Alfred Sung is a Canadian designer with an international following. Based in Toronto, Sung created designs primarily for women, though he has on occasion produced for men. The most recognized of Sung's creations, however, are his fragrances, as well as bridal collections and accessories.
The hallmark of this Shanghai-born designer was simple, chic design created to be worn by women who needed stylish yet wearable clothes for busy lifestyles. Sung's designs evinced a classic feeling for line and detail, and his clothes were made from high-quality fabrics he himself had been known to design. He created separates, dresses, evening clothes, and jeans. His simple shapes were easy to wear and chosen by people in the public eye because they are neither trendy nor outrageous, and because they were somewhat conservative. His designs always complemented rather than overwhelmed their wearer; he worked towards an understated chic for real life, not for the runway.
Sung has long been a perfectionist who lived and breathed the world of fashion design and often eschewed other concerns of life. He has, however, faced more than his share of challenges as his career developed. A native of Shanghai, Sung was originally named Sung Wang Moon, which meant "a door in the cloud." When his family moved to the British colony of Hong Kong, his father changed his son's name to Alfred. From an early age he painted, drew, and wanted to continue study in this field. His father sent him to Paris, though not to study painting but fashion design at the Chambre Syndicale de la Couture Parisienne. Sung soon learned draping, cutting, and sewing garments by hand, obtaining a sound grounding in design and clothing construction basics.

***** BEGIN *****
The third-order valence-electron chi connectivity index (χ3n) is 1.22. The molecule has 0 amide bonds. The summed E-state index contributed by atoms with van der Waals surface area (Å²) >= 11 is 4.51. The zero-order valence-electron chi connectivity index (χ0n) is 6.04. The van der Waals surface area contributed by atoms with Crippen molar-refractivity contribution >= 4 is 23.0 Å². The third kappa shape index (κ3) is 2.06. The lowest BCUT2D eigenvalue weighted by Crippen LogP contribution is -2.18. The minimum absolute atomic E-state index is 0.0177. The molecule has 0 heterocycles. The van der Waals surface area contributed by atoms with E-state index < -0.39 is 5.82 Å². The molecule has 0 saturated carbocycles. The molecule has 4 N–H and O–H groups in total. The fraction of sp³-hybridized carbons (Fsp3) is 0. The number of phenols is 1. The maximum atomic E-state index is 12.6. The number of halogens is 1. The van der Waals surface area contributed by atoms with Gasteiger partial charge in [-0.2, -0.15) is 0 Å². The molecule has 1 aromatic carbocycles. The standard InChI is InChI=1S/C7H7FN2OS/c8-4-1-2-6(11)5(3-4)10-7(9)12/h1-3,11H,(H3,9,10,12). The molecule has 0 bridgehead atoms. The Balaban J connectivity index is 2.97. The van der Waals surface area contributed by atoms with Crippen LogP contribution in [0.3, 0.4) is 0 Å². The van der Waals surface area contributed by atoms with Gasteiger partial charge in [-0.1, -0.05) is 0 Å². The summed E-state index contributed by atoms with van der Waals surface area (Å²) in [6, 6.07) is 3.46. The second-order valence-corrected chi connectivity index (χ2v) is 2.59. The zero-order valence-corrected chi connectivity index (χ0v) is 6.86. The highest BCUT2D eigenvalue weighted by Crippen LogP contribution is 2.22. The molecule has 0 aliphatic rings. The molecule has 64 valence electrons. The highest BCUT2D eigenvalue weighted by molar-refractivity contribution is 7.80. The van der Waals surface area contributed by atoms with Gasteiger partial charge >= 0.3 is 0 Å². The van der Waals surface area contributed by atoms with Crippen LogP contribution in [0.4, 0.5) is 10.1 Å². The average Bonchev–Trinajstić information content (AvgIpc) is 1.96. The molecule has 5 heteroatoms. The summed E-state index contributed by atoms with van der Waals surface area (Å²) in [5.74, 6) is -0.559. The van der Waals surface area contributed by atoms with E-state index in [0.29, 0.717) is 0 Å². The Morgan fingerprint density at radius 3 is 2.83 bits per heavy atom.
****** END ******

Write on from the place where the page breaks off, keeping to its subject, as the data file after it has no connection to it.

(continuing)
Sung studied at the Parsons School of Design for a year, and worked on Seventh Avenue in New York City for several years, eventually moving to Toronto, Canada, where he worked on Spadina Avenue for Lindzon Ltd. Wanting to be self employed, he opened a boutique named "Moon." For three years, he was responsible for all aspects of the design process, from designing, cutting and sewing, to marketing. He developed a devoted following of young people who delighted in his well-designed clothes.
Fortuitously, in 1979 Sung formed a partnership with Joseph and Saul Mimran. The brothers took over the business end of the operation, allowing Sung to concentrate on designing. Based in Canada, the three men developed an operation that at one point included boutiques under the Alfred Sung name in Boston, Washington D.C., and Short Hills, New Jersey. In 1981 Sung was named one of the top new designers by Saks Fifth Avenue. Sung licensed luggage designs, sunglasses, and created his first fragrance in 1986. Unfortunately, the group licensed to manufacture Sung's clothing designs went bankrupt, creating a void in the production and distribution of his work. In spite of these problems, Sung continued to design and formed a new firm, Alfred Sung Collections Ltd., with the Mimran brothers and Michael Waitzer, formerly of Marks & Spencer.
All seemed bright for the latest Sung enterprise; the designer had new apparel lines, a bridal collection, and eyewear and fragrance deals. His three women's fragrances had been highly successful, especially the original and aptly namedSung (1986). A new scent, Forever, debuted in 1995, followed by Pure in 1997. Yet while Sung fragrances were perennial bestsellers, the designer was not so fortunate. After more lows than highs, Sung was forced once again to confront bankruptcy. His longtime backer and partners, the Mimrans, terminated his licensing agreement in 1996 and Alfred Sung Collections Ltd. had to file for bankruptcy in 1997. Three Sung stores in Toronto were closed and assets liquidated to cover more than $1 million in debt.
Despite his financial woes, Alfred Sung remained an integral part of the fashion industry. His bridal collections and accessories, licensed by the Algo Group, experienced booming sales at the end of the century, as did his stable of six fragrances. Sung's latest women's scent, Shi, was released in 2000 and won an HBA International Package Design award in 2001.